Direct Query is a 2nd connection type which -when used- does not import any data but a connection is maintained to the underlying on-premise system and the available columns are shown in the Power BI fields list. When interacting with tables or visualizations, Power BI queries the underlying data which means that the user is always viewing live data.
Limitations by connection type (BW cubes / Queries)
Both connection types have their own pros and cons.
However, in general, using an import connection gives much more features in Power BI than Direct Query.
A comparison of the features and significant limitations when using the connection types in the context of SAP data BW data sources is shown below.
A flattened list of all fields or selected in the underlying data source are shown in Power BI fields list.
Well organized dimension structure from the underlying data source is retained in the field list.
Limited to 1 GB of data.
Limited to 1 million rows.
Enabled and hence all data transformations possible.
Additionally data from multiple
Not available and hence transformations are not possible or are limited.
Calculated columns can be created.
Disabled; consequently Grouping and clustering are also not available.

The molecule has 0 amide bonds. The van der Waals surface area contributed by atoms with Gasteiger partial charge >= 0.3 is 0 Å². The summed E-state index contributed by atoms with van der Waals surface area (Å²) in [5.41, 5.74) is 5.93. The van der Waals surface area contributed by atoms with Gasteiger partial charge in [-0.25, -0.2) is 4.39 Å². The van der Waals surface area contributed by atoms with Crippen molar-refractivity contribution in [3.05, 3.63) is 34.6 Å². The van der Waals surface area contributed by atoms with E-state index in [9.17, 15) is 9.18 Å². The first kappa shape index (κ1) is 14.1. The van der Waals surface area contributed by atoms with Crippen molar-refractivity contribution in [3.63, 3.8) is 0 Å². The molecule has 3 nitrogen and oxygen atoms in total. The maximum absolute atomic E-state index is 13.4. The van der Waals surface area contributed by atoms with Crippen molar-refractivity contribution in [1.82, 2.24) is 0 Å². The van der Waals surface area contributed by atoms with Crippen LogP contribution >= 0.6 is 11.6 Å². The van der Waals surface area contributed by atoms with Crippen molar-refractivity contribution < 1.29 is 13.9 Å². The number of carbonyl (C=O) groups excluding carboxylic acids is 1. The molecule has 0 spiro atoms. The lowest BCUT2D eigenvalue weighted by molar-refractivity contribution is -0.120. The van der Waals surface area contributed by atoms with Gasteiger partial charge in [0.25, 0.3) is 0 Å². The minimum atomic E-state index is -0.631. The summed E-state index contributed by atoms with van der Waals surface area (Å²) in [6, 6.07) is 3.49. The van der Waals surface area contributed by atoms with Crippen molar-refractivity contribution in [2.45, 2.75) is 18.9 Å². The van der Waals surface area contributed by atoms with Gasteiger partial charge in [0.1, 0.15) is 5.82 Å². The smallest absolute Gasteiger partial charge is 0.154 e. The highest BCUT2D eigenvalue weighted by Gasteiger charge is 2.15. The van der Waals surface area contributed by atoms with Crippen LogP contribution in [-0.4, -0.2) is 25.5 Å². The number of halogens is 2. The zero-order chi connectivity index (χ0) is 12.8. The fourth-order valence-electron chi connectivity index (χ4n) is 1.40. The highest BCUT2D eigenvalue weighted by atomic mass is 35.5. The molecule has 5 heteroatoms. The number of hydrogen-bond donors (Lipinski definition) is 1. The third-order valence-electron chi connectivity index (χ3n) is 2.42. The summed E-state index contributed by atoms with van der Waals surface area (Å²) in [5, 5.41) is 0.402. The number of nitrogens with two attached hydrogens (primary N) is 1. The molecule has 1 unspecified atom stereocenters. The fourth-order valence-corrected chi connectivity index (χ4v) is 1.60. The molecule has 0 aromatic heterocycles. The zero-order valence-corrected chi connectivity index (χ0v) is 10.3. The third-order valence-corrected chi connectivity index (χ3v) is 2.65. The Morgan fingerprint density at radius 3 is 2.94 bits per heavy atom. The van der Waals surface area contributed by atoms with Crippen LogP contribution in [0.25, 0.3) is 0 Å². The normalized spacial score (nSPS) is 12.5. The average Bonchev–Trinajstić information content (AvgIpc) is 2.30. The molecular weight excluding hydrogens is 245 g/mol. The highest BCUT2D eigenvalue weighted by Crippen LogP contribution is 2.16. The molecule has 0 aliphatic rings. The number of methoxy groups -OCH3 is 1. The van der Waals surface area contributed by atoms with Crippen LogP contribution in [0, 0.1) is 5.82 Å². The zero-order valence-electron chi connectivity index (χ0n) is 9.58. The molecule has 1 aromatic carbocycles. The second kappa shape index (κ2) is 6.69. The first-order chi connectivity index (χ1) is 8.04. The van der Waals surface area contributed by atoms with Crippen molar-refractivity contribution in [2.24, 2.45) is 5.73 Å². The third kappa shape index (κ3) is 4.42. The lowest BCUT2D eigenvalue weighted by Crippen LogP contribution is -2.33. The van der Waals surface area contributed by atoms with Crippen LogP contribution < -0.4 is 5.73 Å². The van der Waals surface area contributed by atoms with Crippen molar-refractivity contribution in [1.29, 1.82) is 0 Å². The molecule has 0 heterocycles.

Calculated measures are
Multiple hierarchies selection from the same dimension are not allowed.
Attributes of a characteristic are available in the properties of a dimension.
Roles need to be maintained in Power BI.
When SSO is configured for the data source, queries execute under the identity of the user interacting with Power BI.
Looking at the limitations above, it can fairly be concluded that Direct Query method is less flexible than the import method. Direct Query connection is more suited if viewing live data is a prime requirement and there are no specific requirements for manipulation of data on Power BI. Use of the import method gives more flexibility to transform data before the reporting is done. It can also be concluded that use of Bex queries as a data source for Power BI imposes quite some restrictions like “Customer exit variables” which may be required in many cases.
Limitations by connection type (HANA)
As was explained previously, the pre-requisite for connecting to an on-premise SAP HANA database is the installation of ODBC drivers. The 2 main connection methods, namely, the "import connection" and "direct query connection" are also available when connecting to a HANA database. Using one of the above methods, Power BI can connect to both HANA calculation views.
Note that Power BI does not allow access to the catalog folder and hence cannot connect to the database tables directly. However, the direct SQL feature can be used (SQL code; example select on specific tables) to bring data from HANA tables.
When connecting from Power BI to a SAP HANA database, in the direct query connection, 2 modes are supported (Power BI setting), namely, "Multi dimensional source mode" and "Relational source mode" which can be changed in the settings of Power BI.